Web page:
Wordsmith.org: the magic of words

Wordsmith Talk

About Us | What's New | Search | Site Map | Contact Us  

Page 6 of 8 < 1 2 3 4 5 6 7 8 >
Topic Options
#4787 - 08/17/00 06:38 AM Re: Walkman/Pokemon?
johnjohn Offline
member

Registered: 07/05/00
Posts: 167
Loc: Australia
<Walkman>
Well if it's going to be generic it's just got be "Walkperson".............

(or should that be in the PC thread.....)

(or should it be "TransportPerson" so as not to offend against people unable to walk.........)


Top
#4788 - 08/17/00 06:43 AM Re: Pokemon
johnjohn Offline
member

Registered: 07/05/00
Posts: 167
Loc: Australia
<I have a mongoose. And, oh yes, and I have another one.>

"My mother thinks I'm mad because I like pancakes"
- "There's nothing mad about that, I like pancakes too"
"Really? Do you want to come up and see my collection??"

[JJ goes off chuckling softly....."



Top
#4789 - 08/17/00 09:41 AM Re: Walkman/Pokemon?
william Offline
enthusiast

Registered: 07/12/00
Posts: 200
thanks bridget!
yes, there are so many abbreviated words in japanese. wapuro (word processor), pasocom (personal computer), no-to (notebook computer), ruku (rucksack), iemon (yellow monkey - pop group)...

abbreviation is an art form. it even depends on the area. in sendai mcdonalds is "maku" but in other parts of japan it's "makudo" or something.

i remember being amazed that sydneysiders called orange juice "o.j.", and potato cakes "scallops". how do you tell the difference between real scallops and potato cakes?


Top
#4790 - 08/17/00 09:48 AM Re: Walkman/Pokemon?
william Offline
enthusiast

Registered: 07/12/00
Posts: 200
karaoke is another abbreviation, but i think this is famous.
it apparently means "empty orchestra". the kara is the same as "kara"te -"empty" hand.
oke is from o-kesutora.
this one has always sounded far fetched to me.


Top
#4791 - 08/17/00 05:34 PM Re: gained in the translation
AnnaStrophic Offline
Carpal Tunnel

Registered: 03/15/00
Posts: 6511
Loc: lower upstate New York
Bridget,
thank you for that! I too enjoy the foibles of back-and-forth translation (try altavista's babelfish). What follows is slightly off-topic, since it involves Hungarian and not Japanese, but for those who have not yet seen the Budapest interview with Madonna (while she was filming "Evita") as extrapolated by Gary Trudeau in Time magazine, I offer this link (not for the weak of heart):

http:// http://www.time.com/time/magazine/archive/1996/dom/960520/essay.html


Top
#4792 - 08/29/00 10:58 AM japanese verbs
william Offline
enthusiast

Registered: 07/12/00
Posts: 200
just wanted to share some interesting verbs from japanese with you.
often a verb is made with a "ru" ending, meaning a kanji with a "ru" sound tacked on the end. the "ru" is the part that changes with tense. in this way, verbs are quite distinctive sounds (unlike english) and so can be created easily.
a mainstream one using a foreign word is "saboru". the "sabo" comes from sabotage, and the verb means to wag school or to bludge at work.
some newer ones not in dictionaries are "tabaru" to smoke, "copiru" to make a photocopy, and "memoru" to take a memo.
to me, that is linguistic wizardry.


Top
#4793 - 08/29/00 11:13 AM Re: japanese verbs
tsuwm Offline
Carpal Tunnel

Registered: 04/03/00
Posts: 10523
Loc: this too shall pass
>linguistic wizardry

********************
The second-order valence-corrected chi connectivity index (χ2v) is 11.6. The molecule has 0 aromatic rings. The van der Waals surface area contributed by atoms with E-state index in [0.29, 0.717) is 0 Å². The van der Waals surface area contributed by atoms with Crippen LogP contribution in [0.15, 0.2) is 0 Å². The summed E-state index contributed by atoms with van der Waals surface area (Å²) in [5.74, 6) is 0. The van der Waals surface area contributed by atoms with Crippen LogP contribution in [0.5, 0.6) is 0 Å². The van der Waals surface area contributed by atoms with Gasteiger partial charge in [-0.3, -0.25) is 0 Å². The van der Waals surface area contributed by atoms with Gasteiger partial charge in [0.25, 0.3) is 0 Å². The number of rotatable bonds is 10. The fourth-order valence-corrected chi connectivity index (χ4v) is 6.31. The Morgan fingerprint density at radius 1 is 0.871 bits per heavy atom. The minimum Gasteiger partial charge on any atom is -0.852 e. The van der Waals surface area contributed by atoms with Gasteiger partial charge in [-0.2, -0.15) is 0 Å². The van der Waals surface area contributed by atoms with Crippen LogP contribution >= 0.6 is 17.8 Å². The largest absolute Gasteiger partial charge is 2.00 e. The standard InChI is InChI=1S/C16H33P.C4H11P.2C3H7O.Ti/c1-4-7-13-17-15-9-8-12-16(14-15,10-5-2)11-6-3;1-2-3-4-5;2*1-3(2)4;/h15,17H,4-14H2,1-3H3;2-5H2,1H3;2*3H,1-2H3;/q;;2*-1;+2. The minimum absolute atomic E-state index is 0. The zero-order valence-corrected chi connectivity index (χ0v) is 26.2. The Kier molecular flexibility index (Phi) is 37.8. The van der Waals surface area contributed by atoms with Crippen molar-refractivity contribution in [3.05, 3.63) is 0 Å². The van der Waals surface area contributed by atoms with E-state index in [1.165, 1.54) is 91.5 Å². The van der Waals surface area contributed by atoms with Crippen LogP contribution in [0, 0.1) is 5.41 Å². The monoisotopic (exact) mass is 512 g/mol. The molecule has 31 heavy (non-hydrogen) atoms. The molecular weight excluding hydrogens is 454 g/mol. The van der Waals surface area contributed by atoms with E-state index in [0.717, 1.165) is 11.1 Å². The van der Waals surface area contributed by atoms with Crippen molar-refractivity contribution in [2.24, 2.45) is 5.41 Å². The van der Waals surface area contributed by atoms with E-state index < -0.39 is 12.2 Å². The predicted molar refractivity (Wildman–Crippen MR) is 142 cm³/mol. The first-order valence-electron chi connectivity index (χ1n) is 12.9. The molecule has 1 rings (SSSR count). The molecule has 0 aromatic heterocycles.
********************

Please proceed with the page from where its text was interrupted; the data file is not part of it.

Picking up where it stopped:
but this smacks of the wlatsome verbing that goes on in English (to wit, productize) where perfectly serviceable words already exist (i.e., produce).


Top
#4794 - 08/29/00 12:28 PM Re: japanese verbs
william Offline
enthusiast

Registered: 07/12/00
Posts: 200
>>this smacks of the wlatsome verbing that goes on in English

ha ha ha!
you know i don't object to "verbing" in english, as long as it's not done with self importance.
there are certainly some people who object to this in japanese too. it's hardly "pure" japanese.
i guess the really useless inventions will die, and the wizardric ones will survive
(and live to become "pure" in a future time when conservationists object to their being changed to vulgarities)!


Top
#4795 - 08/29/00 02:04 PM Re: japanese verbs
Jackie Offline

Carpal Tunnel

Registered: 03/15/00
Posts: 11610
Loc: Louisville, Kentucky
What in the world are 'wag' and 'bludge'. please?
And, wlatsome?


Top
#4796 - 08/30/00 06:48 AM Re: japanese verbs
paulb Offline
addict

Registered: 03/17/00
Posts: 460
Loc: Hobart, Tasmania, Australia
< wag school or to bludge at work>

wag = to absent yourself from school unofficially

bludge = to loaf, to impose on someone, orig. to act as a harlot's bully [Sidney Baker, The drum: Australian character and slang]


Top
Page 6 of 8 < 1 2 3 4 5 6 7 8 >

Moderator:  Jackie 
Forum Stats
8758 Members
16 Forums
13812 Topics
215858 Posts

Max Online: 3341 @ 12/09/11 02:15 PM
Newest Members
BikerVet, MSusanElizabeth, Sumac, cocozh421, PKLA22
8758 Registered Users
Who's Online
0 registered (), 32 Guests and 4 Spiders online.
Key: Admin, Global Mod, Mod
Top Posters (30 Days)
wofahulicodoc 114
LukeJavan8 100
endymion6 96
A C Bowden 30
Tromboniator 13
Jackie 1
Storymom 1
Top Posters
wwh 13858
Faldage 13803
Jackie 11610
tsuwm 10523
Buffalo Shrdlu 7210
LukeJavan8 6691
AnnaStrophic 6511
Wordwind 6296
of troy 5400
BranShea 5282

Disclaimer: Wordsmith.org is not responsible for views expressed on this site. Use of this forum is at your own risk and liability - you agree to hold Wordsmith.org and its associates harmless as a condition of using it.

Home | Today's Word | Yesterday's Word | Subscribe | FAQ | Archives | Search | Feedback
Wordsmith Talk | Wordsmith Chat

© 2014 Wordsmith